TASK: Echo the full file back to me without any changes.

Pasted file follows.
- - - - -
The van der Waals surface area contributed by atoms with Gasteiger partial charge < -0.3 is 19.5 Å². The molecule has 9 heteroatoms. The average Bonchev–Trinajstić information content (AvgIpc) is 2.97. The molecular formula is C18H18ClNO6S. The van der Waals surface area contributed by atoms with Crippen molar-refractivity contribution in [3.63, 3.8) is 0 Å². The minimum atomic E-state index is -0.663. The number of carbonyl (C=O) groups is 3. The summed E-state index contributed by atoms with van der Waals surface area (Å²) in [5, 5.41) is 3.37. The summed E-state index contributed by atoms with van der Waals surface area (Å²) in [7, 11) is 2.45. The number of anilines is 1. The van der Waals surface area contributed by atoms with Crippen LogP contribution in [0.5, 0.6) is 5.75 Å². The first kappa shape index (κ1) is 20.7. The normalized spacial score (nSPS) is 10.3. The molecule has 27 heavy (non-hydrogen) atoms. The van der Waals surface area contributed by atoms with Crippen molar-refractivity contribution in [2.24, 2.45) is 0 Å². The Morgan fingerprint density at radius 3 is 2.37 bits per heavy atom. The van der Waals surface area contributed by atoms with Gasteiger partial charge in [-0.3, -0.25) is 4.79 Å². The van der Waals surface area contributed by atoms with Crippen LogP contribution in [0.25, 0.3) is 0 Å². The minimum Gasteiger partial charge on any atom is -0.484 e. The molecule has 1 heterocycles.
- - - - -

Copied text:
The van der Waals surface area contributed by atoms with Gasteiger partial charge < -0.3 is 19.5 Å². The molecule has 9 heteroatoms. The average Bonchev–Trinajstić information content (AvgIpc) is 2.97. The molecular formula is C18H18ClNO6S. The van der Waals surface area contributed by atoms with Crippen molar-refractivity contribution in [3.63, 3.8) is 0 Å². The minimum atomic E-state index is -0.663. The number of carbonyl (C=O) groups is 3. The summed E-state index contributed by atoms with van der Waals surface area (Å²) in [5, 5.41) is 3.37. The summed E-state index contributed by atoms with van der Waals surface area (Å²) in [7, 11) is 2.45. The number of anilines is 1. The van der Waals surface area contributed by atoms with Crippen LogP contribution in [0.5, 0.6) is 5.75 Å². The first kappa shape index (κ1) is 20.7. The normalized spacial score (nSPS) is 10.3. The molecule has 27 heavy (non-hydrogen) atoms. The van der Waals surface area contributed by atoms with Crippen molar-refractivity contribution in [2.24, 2.45) is 0 Å². The Morgan fingerprint density at radius 3 is 2.37 bits per heavy atom. The van der Waals surface area contributed by atoms with Gasteiger partial charge in [-0.3, -0.25) is 4.79 Å². The van der Waals surface area contributed by atoms with Crippen LogP contribution in [0.25, 0.3) is 0 Å². The minimum Gasteiger partial charge on any atom is -0.484 e. The molecule has 1 heterocycles.